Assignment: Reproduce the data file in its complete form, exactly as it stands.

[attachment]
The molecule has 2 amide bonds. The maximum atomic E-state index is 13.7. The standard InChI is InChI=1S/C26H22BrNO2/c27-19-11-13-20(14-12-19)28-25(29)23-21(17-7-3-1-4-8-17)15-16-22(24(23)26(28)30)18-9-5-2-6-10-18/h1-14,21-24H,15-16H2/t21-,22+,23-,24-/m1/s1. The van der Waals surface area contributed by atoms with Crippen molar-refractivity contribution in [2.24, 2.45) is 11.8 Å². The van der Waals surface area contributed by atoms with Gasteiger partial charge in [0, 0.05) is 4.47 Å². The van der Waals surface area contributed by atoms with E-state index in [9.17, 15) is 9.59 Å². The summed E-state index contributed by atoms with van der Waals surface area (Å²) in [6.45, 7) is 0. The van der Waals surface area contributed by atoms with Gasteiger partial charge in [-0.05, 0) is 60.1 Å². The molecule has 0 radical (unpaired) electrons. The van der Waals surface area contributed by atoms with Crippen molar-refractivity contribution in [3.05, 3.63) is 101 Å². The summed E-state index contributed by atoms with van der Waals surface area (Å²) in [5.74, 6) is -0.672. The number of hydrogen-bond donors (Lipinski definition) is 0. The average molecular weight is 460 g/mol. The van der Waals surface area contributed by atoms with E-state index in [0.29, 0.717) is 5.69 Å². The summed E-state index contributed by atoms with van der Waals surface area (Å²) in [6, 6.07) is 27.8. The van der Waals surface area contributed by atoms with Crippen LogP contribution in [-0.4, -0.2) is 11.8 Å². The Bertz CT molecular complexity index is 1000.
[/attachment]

The molecule has 2 amide bonds. The maximum atomic E-state index is 13.7. The standard InChI is InChI=1S/C26H22BrNO2/c27-19-11-13-20(14-12-19)28-25(29)23-21(17-7-3-1-4-8-17)15-16-22(24(23)26(28)30)18-9-5-2-6-10-18/h1-14,21-24H,15-16H2/t21-,22+,23-,24-/m1/s1. The van der Waals surface area contributed by atoms with Crippen molar-refractivity contribution in [2.24, 2.45) is 11.8 Å². The van der Waals surface area contributed by atoms with Gasteiger partial charge in [0, 0.05) is 4.47 Å². The van der Waals surface area contributed by atoms with E-state index in [9.17, 15) is 9.59 Å². The summed E-state index contributed by atoms with van der Waals surface area (Å²) in [6.45, 7) is 0. The van der Waals surface area contributed by atoms with Gasteiger partial charge in [-0.05, 0) is 60.1 Å². The molecule has 0 radical (unpaired) electrons. The van der Waals surface area contributed by atoms with Crippen molar-refractivity contribution in [3.05, 3.63) is 101 Å². The summed E-state index contributed by atoms with van der Waals surface area (Å²) in [5.74, 6) is -0.672. The number of hydrogen-bond donors (Lipinski definition) is 0. The average molecular weight is 460 g/mol. The van der Waals surface area contributed by atoms with E-state index in [0.29, 0.717) is 5.69 Å². The summed E-state index contributed by atoms with van der Waals surface area (Å²) in [6, 6.07) is 27.8. The van der Waals surface area contributed by atoms with Crippen LogP contribution in [-0.4, -0.2) is 11.8 Å². The Bertz CT molecular complexity index is 1000.